David Amster-Olszewski faces a lawsuit.
, who says he worked for Sunshare
in 2011 and now works for the City Auditor's Office
, has filed suit seeking payment of a salary he says he was promised along with a percentage of profits from the company.
It's unknown whether the lawsuit will have an impact on Colorado Springs Utilities
' selection of developers for the city's program that will award contracts to build 2 megawatts of community solar gardens. That decision is expected in early October.
Filed Sept. 6, four days before a mandatory meeting of solar garden developers for bidding purposes, alleges that SunShare owner David Amster-Olszewski
hired Hellbusch in June 2011, agreeing to pay him $60,000 a year and 15 percent to 30 percent of the profits from Sunshare's first half-megawatt project built on Venetucci Farm
He was paid small amounts, totaling $3,787 over a five-month period. Hellbusch claims he conducted a feasibility study of SunShare, created financial models, did tax research, sales and web content development, and used his own computer to do so.
After the project was completed, Amster-Olszewski "thanked him for 'volunteering,'" the lawsuit says.
Hellbusch also contends a SunShare intern later wiped his computer clean. When he tried to retrieve the computer, he claims in the lawsuit, Amster-Olszewski called police "to prevent the Plaintiff from collecting his computer and pay." After the incident, the lawsuit states, Amster-Olszewski agreed to pay him but never did.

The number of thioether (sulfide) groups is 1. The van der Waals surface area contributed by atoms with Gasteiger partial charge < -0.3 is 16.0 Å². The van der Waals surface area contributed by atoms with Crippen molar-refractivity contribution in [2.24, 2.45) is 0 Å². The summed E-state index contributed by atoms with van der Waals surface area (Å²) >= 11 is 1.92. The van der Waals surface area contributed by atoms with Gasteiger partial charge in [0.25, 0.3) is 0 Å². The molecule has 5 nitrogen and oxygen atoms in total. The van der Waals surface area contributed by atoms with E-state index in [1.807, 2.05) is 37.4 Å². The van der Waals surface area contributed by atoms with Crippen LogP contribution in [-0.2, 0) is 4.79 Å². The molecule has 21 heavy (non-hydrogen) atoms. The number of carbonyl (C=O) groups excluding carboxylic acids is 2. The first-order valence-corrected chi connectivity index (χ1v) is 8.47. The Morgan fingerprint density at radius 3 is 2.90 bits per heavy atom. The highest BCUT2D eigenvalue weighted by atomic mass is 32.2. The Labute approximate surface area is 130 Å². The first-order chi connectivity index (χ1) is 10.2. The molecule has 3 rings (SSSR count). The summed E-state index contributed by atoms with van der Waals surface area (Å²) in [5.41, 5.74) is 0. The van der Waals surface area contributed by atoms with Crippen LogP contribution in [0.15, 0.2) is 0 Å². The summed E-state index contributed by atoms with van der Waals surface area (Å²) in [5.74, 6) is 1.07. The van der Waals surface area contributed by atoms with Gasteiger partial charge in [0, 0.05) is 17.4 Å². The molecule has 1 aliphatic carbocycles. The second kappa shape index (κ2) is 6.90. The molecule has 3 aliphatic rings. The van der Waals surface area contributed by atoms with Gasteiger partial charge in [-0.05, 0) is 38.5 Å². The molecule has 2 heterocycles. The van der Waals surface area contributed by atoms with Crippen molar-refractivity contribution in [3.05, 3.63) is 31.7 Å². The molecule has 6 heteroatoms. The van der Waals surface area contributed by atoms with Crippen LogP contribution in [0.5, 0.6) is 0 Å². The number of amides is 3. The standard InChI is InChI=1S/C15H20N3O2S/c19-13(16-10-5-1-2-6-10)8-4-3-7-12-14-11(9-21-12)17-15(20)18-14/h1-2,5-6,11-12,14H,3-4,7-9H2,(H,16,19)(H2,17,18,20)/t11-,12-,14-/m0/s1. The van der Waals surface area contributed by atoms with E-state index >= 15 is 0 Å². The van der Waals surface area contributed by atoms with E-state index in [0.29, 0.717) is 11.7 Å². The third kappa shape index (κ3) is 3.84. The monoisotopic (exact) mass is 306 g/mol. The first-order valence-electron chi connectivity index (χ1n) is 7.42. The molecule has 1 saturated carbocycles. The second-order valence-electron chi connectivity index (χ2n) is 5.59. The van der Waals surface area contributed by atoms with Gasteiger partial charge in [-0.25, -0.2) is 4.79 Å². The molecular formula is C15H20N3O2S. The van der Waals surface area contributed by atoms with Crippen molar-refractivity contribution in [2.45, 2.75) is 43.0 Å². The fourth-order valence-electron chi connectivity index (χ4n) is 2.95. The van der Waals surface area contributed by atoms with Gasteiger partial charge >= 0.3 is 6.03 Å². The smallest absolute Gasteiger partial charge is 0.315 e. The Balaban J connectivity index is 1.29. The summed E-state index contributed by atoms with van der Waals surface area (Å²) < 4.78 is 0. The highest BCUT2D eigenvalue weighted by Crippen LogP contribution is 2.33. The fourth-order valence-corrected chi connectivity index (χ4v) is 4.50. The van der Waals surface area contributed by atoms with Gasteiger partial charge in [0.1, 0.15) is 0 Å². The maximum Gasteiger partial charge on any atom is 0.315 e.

Besides suffering a financial setback by working at lower compensation than promised by SunShare, Hellbusch's lawsuit states he suspended work on a master's degree and also suffered "mental suffering."
"Plaintiff had many medical appointments, including doctor visits and and MRI, and massage therapy to treat the stress related pain," the lawsuit states. "Because of the stress releated medical issues, Plaintiff was not hired at one business after leaving Defendants' employment."
That may be true, but Hellbusch did land a job with Colorado Springs City Auditor's Office.
"Nick Hellbush works in my office as an Auditor I," Auditor Denny Nester
says via e-mail. "He worked as a temp from February 2012 until April 2012 when he was offered his current position."
Nester's office issued a report on the solar garden program that emphasized ratepayer subsidies and might have played a role in the newly elected City Council repealing a 10-megawatt solar garden program
adopted on April 9 by the previous Council.
However, Nester contends Hellbusch played no role in that report.
"Nick was intentionally not allowed to do work on the solar garden program," he writes. "Initially we thought we would interview him, but I do not think we did that as our audit was of the program—not SunShare."
Qualification requirements, as stated in Springs Utilities' request for proposals, doesn't address whether pending litigation could disqualify a bidder.
Amster-Olszewski didn't respond to e-mails seeking comment and is due to file an answer to the lawsuit later this month. Besides him and Sunshare, the intern also is named in the action.